MoD heads to the cloud as Microsoft opens UK data centres 


Microsoft has confirmed that its UK data centres are now up and running – with a number of high profile clients already on board.

The company’s three UK facilities are located in London, Durham and Cardiff and should help the US company sell its online services to the public sector and other bodies that handle sensitive data.

Indeed, the Ministry of Defence is moving its computing from the secure military network it has used for the last decade to data centres owned by Microsoft.

The MoD will use Microsoft’s Office 365 and Azure for its computing rather than the legacy internal servers and Microsoft software that it has used since 2005.

Microsoft says the new data centres mean they can now provide a local version of its Azure services, which allow customers to store data and offload processing tasks. Clients are only charged for what they use and can easily alter their requirements at short notice. This can prove substantially cheaper than maintaining their own computer servers, although a hybrid approach is also possible.

The UK data centres also mean Microsoft is able to offer its online suite of Office 365 productivity apps without sending data overseas.


EU citizen data

Commenting on the move, Professor Mark Skilton from Warwick Business School, said: “This is part of a bigger picture of the large cloud computing providers ‘setting up shop’ on local territory to provide better access and performance of their cloud products and services.

“It has been 12 months since the safe harbour agreement enabling EU citizen data to be automatically moved and stored in the US was ruled invalid, while its replacement – the EU-US Privacy Shield – has raised more concerns over EU citizen’s data and massive and indiscriminate surveillance by the US government.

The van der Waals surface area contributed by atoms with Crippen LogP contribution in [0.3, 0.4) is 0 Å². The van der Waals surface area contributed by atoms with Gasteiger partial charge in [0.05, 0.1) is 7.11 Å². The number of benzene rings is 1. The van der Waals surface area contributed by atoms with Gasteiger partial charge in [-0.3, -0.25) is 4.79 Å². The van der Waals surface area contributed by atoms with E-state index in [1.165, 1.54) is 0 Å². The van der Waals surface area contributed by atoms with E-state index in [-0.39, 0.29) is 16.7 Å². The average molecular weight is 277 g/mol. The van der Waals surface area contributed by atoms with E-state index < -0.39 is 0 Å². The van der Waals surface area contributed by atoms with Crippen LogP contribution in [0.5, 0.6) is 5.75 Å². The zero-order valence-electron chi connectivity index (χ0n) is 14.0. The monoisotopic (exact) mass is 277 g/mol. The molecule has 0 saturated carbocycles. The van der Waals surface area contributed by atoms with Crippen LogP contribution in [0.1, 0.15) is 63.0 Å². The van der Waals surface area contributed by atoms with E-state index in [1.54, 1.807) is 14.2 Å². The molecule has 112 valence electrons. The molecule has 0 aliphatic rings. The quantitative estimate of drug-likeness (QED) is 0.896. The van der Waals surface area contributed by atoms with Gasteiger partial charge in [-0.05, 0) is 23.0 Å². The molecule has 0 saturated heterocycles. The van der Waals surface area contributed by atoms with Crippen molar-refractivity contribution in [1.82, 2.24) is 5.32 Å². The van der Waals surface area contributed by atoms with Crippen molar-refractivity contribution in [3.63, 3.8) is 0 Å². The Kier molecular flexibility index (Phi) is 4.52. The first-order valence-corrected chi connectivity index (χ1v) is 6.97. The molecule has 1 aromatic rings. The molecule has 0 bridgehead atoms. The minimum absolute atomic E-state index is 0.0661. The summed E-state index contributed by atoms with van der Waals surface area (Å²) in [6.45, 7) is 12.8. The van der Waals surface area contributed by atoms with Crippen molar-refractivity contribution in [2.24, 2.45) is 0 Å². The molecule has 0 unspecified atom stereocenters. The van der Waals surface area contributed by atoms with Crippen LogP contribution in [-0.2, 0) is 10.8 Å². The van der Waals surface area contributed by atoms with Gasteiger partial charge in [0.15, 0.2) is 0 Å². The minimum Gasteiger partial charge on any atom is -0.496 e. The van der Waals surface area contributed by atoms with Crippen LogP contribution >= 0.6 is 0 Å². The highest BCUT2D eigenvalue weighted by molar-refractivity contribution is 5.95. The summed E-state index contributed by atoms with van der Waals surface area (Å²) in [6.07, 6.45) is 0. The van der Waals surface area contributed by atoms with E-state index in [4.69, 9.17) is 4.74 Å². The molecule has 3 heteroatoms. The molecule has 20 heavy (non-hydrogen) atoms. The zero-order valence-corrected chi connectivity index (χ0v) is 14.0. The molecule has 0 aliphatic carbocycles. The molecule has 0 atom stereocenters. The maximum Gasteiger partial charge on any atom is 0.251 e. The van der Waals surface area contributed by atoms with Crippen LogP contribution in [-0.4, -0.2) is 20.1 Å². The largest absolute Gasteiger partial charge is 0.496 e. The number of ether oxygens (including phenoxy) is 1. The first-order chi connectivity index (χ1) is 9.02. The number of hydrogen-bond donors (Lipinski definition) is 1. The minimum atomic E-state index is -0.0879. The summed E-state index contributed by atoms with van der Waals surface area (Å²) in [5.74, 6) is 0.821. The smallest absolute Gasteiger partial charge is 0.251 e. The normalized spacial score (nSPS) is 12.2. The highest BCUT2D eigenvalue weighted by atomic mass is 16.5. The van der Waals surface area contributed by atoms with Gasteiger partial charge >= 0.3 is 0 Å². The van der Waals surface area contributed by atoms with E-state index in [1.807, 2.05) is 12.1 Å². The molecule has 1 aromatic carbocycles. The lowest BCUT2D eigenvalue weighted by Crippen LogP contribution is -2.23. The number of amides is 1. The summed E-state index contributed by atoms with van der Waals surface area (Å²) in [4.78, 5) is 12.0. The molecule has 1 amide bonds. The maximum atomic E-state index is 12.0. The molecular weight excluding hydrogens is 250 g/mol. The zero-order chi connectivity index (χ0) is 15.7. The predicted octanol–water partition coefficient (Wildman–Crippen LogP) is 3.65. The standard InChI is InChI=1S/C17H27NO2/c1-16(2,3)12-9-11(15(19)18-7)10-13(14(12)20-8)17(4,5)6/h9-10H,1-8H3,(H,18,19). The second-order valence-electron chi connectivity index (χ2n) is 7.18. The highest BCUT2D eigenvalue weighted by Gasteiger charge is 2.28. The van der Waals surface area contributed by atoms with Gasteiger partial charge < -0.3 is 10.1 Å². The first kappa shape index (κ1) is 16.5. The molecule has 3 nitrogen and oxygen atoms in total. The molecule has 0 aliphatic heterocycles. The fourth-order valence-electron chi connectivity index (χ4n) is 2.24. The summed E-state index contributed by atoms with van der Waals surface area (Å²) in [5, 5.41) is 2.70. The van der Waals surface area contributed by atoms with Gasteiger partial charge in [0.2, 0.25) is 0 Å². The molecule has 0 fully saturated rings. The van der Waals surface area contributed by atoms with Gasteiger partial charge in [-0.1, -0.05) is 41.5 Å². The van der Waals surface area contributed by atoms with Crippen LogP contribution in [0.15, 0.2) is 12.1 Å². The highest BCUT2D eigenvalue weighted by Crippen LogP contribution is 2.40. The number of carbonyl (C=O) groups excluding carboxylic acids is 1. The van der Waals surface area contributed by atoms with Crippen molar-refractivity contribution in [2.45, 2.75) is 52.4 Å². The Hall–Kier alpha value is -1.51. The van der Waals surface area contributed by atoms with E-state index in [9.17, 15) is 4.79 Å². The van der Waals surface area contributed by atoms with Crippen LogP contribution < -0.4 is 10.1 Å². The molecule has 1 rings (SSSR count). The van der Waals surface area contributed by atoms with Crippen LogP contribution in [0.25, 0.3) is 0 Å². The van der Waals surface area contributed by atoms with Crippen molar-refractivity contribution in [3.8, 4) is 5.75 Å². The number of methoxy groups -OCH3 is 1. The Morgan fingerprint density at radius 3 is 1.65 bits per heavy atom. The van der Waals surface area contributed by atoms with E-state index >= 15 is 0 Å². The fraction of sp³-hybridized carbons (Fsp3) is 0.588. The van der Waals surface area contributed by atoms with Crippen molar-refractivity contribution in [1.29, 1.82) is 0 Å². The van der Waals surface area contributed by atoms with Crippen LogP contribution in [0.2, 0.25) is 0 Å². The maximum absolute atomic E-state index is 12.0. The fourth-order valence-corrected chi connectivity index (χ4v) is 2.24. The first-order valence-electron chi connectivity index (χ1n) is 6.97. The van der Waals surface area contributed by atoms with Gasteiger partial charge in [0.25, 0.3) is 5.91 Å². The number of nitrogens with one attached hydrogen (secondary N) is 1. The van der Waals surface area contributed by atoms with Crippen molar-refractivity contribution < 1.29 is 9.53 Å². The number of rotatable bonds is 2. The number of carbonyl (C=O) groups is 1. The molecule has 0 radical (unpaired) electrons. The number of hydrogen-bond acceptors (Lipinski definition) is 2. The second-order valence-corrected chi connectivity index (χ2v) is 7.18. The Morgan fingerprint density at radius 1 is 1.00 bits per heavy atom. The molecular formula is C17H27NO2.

“Large US cloud companies like Microsoft, Amazon, and Google have much to gain and potentially lose in navigating these legal issues, yet the adoption and scale of cloud computing by organisations means demand is growing exponentially. With no significant EU alternatives, UK companies continue to move to the cloud as shown by the MOD’s need to modernise its IT through the adoption of ‘on-demand’ cloud services.

“By being onshore [in the UK] some work-around can begin in placing EU citizen data within the country of jurisdiction.

“Having cloud computing is a vital layer of infrastructure in the modern digital economy and that, along with broadband and network investment, will drive new levels of market penetration and enterprise performance for organisations.”

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